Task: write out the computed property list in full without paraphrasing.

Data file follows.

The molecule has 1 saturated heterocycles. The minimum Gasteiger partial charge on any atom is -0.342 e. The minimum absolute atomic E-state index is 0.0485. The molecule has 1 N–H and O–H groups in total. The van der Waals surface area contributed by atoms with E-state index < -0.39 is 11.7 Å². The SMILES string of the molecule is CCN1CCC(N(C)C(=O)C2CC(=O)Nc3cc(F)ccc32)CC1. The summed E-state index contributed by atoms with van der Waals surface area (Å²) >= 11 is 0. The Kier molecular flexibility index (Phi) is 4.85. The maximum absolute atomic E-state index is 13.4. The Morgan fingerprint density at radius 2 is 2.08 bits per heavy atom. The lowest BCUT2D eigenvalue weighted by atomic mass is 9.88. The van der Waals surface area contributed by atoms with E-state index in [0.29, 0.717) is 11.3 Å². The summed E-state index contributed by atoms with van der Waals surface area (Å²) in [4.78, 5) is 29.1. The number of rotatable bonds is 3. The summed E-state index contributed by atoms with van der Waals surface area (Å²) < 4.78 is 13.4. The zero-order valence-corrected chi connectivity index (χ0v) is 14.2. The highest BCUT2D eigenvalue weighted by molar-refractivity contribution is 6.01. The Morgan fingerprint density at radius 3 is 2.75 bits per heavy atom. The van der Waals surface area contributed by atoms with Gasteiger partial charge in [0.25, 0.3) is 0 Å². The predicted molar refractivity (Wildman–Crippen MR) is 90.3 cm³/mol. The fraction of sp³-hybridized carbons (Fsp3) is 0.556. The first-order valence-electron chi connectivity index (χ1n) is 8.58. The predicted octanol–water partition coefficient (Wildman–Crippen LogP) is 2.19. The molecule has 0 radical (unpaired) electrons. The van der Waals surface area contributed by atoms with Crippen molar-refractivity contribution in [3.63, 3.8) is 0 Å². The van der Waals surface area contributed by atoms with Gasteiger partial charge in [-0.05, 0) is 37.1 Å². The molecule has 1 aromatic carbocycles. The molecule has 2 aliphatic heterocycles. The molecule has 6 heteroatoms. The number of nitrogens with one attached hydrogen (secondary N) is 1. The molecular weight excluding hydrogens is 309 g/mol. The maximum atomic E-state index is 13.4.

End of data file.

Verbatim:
The molecule has 1 saturated heterocycles. The minimum Gasteiger partial charge on any atom is -0.342 e. The minimum absolute atomic E-state index is 0.0485. The molecule has 1 N–H and O–H groups in total. The van der Waals surface area contributed by atoms with E-state index < -0.39 is 11.7 Å². The SMILES string of the molecule is CCN1CCC(N(C)C(=O)C2CC(=O)Nc3cc(F)ccc32)CC1. The summed E-state index contributed by atoms with van der Waals surface area (Å²) >= 11 is 0. The Kier molecular flexibility index (Phi) is 4.85. The maximum absolute atomic E-state index is 13.4. The Morgan fingerprint density at radius 2 is 2.08 bits per heavy atom. The lowest BCUT2D eigenvalue weighted by atomic mass is 9.88. The van der Waals surface area contributed by atoms with E-state index in [0.29, 0.717) is 11.3 Å². The summed E-state index contributed by atoms with van der Waals surface area (Å²) in [4.78, 5) is 29.1. The number of rotatable bonds is 3. The summed E-state index contributed by atoms with van der Waals surface area (Å²) < 4.78 is 13.4. The zero-order valence-corrected chi connectivity index (χ0v) is 14.2. The highest BCUT2D eigenvalue weighted by molar-refractivity contribution is 6.01. The Morgan fingerprint density at radius 3 is 2.75 bits per heavy atom. The van der Waals surface area contributed by atoms with Gasteiger partial charge in [0.25, 0.3) is 0 Å². The predicted molar refractivity (Wildman–Crippen MR) is 90.3 cm³/mol. The fraction of sp³-hybridized carbons (Fsp3) is 0.556. The first-order valence-electron chi connectivity index (χ1n) is 8.58. The predicted octanol–water partition coefficient (Wildman–Crippen LogP) is 2.19. The molecule has 0 radical (unpaired) electrons. The van der Waals surface area contributed by atoms with Crippen molar-refractivity contribution in [3.63, 3.8) is 0 Å². The van der Waals surface area contributed by atoms with Gasteiger partial charge in [-0.05, 0) is 37.1 Å². The molecule has 1 aromatic carbocycles. The molecule has 2 aliphatic heterocycles. The molecule has 6 heteroatoms. The number of nitrogens with one attached hydrogen (secondary N) is 1. The molecular weight excluding hydrogens is 309 g/mol. The maximum atomic E-state index is 13.4.